Cool Jobs: Wild science

Collecting data can be dangerous for scientists who work in the field

Arctic researcher Kathy Young (rear) walks back to her remote research cabin on Canada’s Bathurst Island with her student Valen Steer.

Tarmo Remmel

Discouraging polar bears from joining you for breakfast, avoiding hippos that might bite you in two and learning to bathe in caiman-infested rivers are not part of a scientist’s traditional job description. But if you’re a field researcher — someone who gets out of the lab to collect and analyze data — you may want to master some of these skills.

Of course it’s not all drama, say three field researchers who have roamed far and wide in the name of science. When your workday is done, and you find yourself a long way from civilization and video games, you may just have to take up … knitting.

“You’re going to have downtime,” and plenty of it, says Kathy Young at Toronto’s York University. Her studies of hydrology — how water moves within Earth’s environment, from the air to deep underground — take her to the Arctic. To pass the time, “People have to know how to knit, read for pleasure or play cards,” she says.

But in between dodging boredom and dangerous wildlife is the science — collecting samples, taking measurements and observing fascinating things about the natural world.

Bears? Oh my!

Young is using her degrees in biology and geography to figure out how Arctic wetlands and ponds are responding to climate fluctuations. Are the warmer temperatures associated with climate change drying Arctic sites? Are such temperature increases affecting the amount of snow, or thawing permafrost? Are the types of plants that grow in the Arctic changing? And how do all of these things fit together to create a healthy, or perhaps unhealthy, ecosystem?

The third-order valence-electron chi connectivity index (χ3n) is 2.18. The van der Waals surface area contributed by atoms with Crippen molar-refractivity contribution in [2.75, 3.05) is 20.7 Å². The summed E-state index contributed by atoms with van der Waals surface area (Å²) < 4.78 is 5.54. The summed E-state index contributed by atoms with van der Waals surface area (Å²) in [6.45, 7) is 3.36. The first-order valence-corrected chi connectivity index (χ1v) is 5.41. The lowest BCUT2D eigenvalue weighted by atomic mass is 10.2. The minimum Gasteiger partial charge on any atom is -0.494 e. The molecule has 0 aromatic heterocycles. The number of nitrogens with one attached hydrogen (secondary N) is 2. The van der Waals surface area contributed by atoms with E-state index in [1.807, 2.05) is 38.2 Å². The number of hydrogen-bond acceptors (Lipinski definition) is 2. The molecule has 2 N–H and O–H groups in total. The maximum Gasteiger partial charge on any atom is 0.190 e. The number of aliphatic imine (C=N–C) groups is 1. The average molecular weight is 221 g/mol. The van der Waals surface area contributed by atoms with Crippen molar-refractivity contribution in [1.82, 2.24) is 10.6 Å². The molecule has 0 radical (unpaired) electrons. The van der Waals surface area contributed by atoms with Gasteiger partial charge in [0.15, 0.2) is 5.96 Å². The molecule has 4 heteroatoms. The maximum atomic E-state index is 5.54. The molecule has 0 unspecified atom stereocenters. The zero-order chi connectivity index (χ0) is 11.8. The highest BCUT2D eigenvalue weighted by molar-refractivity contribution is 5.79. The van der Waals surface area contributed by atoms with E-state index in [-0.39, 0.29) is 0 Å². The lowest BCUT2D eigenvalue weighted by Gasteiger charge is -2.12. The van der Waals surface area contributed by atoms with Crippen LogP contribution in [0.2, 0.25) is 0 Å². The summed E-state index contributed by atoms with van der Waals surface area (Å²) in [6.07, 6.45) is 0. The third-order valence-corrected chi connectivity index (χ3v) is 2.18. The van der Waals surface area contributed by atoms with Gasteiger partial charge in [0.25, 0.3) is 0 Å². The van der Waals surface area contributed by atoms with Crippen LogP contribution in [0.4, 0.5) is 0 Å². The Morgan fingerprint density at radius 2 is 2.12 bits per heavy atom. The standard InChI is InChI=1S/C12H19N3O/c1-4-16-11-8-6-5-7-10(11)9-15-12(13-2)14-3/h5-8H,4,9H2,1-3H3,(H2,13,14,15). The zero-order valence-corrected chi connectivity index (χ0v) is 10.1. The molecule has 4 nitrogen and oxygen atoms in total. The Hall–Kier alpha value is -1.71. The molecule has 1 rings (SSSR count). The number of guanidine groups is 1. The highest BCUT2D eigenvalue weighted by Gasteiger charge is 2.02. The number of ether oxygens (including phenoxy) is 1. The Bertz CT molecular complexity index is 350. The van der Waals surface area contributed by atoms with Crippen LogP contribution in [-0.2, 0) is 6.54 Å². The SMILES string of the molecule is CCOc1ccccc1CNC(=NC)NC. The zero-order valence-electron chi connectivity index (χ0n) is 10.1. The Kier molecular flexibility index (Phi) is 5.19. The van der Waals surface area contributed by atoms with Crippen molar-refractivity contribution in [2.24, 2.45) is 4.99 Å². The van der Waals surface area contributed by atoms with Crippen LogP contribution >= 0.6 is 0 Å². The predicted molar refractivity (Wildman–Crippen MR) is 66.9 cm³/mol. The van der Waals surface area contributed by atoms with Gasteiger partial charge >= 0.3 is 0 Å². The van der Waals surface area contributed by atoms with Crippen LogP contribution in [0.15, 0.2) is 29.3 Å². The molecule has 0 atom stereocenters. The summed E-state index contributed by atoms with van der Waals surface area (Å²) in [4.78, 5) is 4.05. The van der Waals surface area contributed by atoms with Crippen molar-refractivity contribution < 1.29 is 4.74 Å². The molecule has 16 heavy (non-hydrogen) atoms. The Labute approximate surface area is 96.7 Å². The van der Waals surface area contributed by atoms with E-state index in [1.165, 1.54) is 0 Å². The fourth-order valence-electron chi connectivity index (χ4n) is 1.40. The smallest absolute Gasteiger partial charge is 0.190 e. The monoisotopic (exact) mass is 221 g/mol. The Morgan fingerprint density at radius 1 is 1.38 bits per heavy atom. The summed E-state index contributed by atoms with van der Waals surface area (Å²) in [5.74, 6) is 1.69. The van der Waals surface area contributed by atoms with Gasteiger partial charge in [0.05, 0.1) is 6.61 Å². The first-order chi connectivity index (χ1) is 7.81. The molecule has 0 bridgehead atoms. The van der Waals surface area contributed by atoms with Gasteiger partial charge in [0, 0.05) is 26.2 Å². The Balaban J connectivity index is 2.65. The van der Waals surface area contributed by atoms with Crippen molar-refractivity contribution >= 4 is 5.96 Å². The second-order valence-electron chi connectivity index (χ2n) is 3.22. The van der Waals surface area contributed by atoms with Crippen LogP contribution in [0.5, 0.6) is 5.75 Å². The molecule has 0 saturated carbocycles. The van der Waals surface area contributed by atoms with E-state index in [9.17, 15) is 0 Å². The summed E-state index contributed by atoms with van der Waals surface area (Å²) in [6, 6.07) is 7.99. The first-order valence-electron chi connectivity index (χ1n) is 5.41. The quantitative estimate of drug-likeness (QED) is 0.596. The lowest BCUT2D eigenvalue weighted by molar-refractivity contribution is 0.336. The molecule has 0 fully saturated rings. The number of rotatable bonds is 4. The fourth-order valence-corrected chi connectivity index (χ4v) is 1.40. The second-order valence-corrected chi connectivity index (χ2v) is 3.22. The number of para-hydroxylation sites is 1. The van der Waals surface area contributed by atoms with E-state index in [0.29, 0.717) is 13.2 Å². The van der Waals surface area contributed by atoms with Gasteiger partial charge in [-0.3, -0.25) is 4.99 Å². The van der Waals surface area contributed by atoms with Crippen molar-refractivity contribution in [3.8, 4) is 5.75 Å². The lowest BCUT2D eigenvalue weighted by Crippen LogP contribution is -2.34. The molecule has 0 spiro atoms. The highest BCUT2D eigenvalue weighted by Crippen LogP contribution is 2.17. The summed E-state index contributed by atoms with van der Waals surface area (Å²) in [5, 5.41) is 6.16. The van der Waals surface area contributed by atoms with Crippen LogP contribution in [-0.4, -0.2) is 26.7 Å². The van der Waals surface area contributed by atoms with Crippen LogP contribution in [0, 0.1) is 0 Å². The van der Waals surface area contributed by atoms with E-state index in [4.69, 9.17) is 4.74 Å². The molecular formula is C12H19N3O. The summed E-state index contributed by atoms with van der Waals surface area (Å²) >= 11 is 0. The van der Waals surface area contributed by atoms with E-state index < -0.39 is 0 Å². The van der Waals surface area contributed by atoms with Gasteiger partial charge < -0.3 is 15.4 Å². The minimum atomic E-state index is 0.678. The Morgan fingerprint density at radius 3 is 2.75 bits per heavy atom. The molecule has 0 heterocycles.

Young has discovered that some Arctic ponds and wetlands are indeed drying out, and she worries about what that might mean for the animals and people who rely on such watery habitats. These areas act as grocery stores in a place where food can be scarce. Musk ox, caribou and migrating birds eat the wetlands’ grasses, flowers, herbs and seeds. The Inuit (native peoples) in turn hunt these animals.

When Young works up north, she often stays for months at a time. She shares a small cabin with a few of her students on the otherwise uninhabited Bathurst Island, about 145 kilometers (90 miles) from the closest community.

Because the cabin is so isolated and because she shares the island with polar bears, Young must radio a base camp twice a day. If she misses two calls in a row, people at the camp will fly to the island to check on her.

While she’s never needed rescuing, Young has had enough interaction with the island’s wildlife to be grateful for the backup.

Once while she was cooking breakfast in the cabin, one of her students happened to glance at the open window. “He said, ‘What is that white thing in the window?’” At first, Young didn’t pay much attention. After all, she sees a lot of Arctic foxes and wolves. “But then I saw the polar bear’s head in the window,” she says, “and I saw we’d left the gun right by the window.”

Young reacted instinctively: She ran to the window “and slammed it on his nose.”

The bear backed up enough for her to grab the gun. Good thing, too, because after initially moving away from the cabin, the bear came back. So she stepped outside and fired off a few rounds into the air. After that, he turned tail and ran.

The lesson for field researchers in the far north? Always, always keep your gun with you, and learn how to make the right decision quickly, Young says.

Kathy Young slammed the nose of this polar bear in her cabin window after he stuck his head into her home. Minutes after this shot was taken, he turned around and started back toward the cabin. Young had to fire her gun in the air to scare him off for good. Credit: Kathy Young